Also, while larger rate hikes are the new norm for central banks around the world, it is unlikely that RBI will have to commensurately match the quantum, as Fed is likely to raise rates by more than 150 bps going ahead. The market consensus is that the Fed policy rate will peak around the end of this year or early next year, more apparent in swap contracts tied to Fed meeting dates. The December 2022 and February 2023 contracts carry the highest rates, just above 3.5%. Late 2023 rates are around 3%, reflecting the consensus that rate cuts will follow the hikes, which began in March 2022. It is thus clear that the RBI rate hike cycle may continue till October 2022. Under the evolving situation, it looks like the repo rate will tend to 6% ±25bps by the end of FY23.In June 2022, when RBI raised rates and upped its inflation forecast to 6.7%, it had categorically said that such a rate hike does not account for the upped inflation forecast. Since the forecast remains the same today, at 6.7%, and the quantum of rate hike remains the same, it implies that the previous rate hike is yet to work through the system. It seems RBI does not want to put a lower inflation forecast at this time as it wants to remain ahead of the curve in an uncertain global environment of currencies and inflation! Specifically, in a situation where the current account deficit is likely to cross 3.5%, raising the rates might be the best carry-trade bet.
One point of caution, though. Given that growth has been strong so far, giving RBI the latitude to raise rates—as of December 2021, around 39.2% of the loans were benchmarked to external benchmarks (EBR)—the increase in repo rate of 140 bps will eventually increase the interest cost for consumers, more so for the ~`42,500 crore on retail & MSME consumers.
On the development and regulatory front, the decision to include Credit Information Companies (CICs) under the Reserve Bank-Integrated Ombudsman Scheme (RB-IOS) 2021 is a welcome move, and grievances in respect of CICs will also impact banks’ decision-making. To strengthen the role of standalone primary dealers (SPDs) as market makers, they have been allowed to offer all foreign exchange market-making facilities as currently permitted to Category-I Authorised Dealers and permitted to undertake Foreign Currency Settled Overnight Indexed Swap (FCS-OIS) transactions directly with non-residents.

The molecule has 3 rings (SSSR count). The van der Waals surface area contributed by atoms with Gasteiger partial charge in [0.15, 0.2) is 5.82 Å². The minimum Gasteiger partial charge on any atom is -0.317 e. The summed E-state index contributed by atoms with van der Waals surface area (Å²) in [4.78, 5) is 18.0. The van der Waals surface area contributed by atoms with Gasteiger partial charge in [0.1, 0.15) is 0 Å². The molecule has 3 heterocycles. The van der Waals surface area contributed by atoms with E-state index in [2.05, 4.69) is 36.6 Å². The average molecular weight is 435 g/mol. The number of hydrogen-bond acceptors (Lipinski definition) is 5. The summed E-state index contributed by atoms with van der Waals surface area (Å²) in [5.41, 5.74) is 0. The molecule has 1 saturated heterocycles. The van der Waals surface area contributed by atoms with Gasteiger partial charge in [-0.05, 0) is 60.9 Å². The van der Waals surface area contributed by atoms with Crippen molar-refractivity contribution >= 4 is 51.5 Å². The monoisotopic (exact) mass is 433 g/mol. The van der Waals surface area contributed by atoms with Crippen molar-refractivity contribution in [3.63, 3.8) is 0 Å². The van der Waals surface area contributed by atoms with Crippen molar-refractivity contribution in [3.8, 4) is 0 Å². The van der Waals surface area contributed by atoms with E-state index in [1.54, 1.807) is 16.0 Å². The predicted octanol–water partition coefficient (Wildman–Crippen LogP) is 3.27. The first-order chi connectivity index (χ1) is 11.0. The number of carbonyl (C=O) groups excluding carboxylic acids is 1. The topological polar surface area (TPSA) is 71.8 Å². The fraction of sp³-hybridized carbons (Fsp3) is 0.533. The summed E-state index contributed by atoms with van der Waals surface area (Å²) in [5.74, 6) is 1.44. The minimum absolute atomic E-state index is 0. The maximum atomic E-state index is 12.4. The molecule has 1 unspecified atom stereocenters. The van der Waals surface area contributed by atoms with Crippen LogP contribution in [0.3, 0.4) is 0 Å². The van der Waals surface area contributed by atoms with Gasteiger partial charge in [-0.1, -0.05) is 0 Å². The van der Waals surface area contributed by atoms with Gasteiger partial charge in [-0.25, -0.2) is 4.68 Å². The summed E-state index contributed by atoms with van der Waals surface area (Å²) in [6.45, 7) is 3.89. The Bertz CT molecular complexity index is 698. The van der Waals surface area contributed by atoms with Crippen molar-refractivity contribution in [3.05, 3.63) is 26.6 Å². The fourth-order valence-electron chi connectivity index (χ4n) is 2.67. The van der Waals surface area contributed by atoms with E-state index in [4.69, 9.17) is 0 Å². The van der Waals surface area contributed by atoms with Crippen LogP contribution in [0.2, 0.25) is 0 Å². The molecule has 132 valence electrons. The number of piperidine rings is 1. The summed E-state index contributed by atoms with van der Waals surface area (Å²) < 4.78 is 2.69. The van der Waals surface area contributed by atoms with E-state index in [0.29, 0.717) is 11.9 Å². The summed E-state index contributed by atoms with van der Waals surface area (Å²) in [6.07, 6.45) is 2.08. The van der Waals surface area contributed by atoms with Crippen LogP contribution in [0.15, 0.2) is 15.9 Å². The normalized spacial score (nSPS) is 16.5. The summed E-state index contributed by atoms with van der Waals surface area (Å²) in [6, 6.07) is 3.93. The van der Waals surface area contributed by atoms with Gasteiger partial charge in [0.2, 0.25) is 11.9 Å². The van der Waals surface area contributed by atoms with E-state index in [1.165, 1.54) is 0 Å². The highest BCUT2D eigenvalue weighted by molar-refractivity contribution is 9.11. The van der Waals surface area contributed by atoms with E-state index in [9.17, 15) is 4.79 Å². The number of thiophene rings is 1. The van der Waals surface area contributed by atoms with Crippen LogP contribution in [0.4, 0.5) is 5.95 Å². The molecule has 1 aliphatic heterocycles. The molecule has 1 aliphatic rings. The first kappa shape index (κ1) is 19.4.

Keeping in line with shifts towards alternative benchmarks, RBI has set up a committee to undertake an in-depth examination of the possibility of using alternative benchmarks in the OIS market. In the payments domain, RBI has permitted non-resident Indians (NRIs) to undertake bill payments on behalf of their families in India, by enabling the Bharat Bill Payment System to accept cross-border inward payments.
We end with an interesting tidbit. On the supremacy of dollar, there are 60-70 year cycles seen in numeraire currencies since the great epoch of Vasco de Gama. By that benchmark, the dollar reset was long overdue. Unfortunately, the war may have been just the ideal launch pad of a rise in dollar supremacy again! Clearly, the domestic monetary policy of the central banks of emerging economies like RBI may remain hostage to such paradoxes in the global financial architecture.
The author is Group Chief Economic Advisor, State Bank of India. Views are personal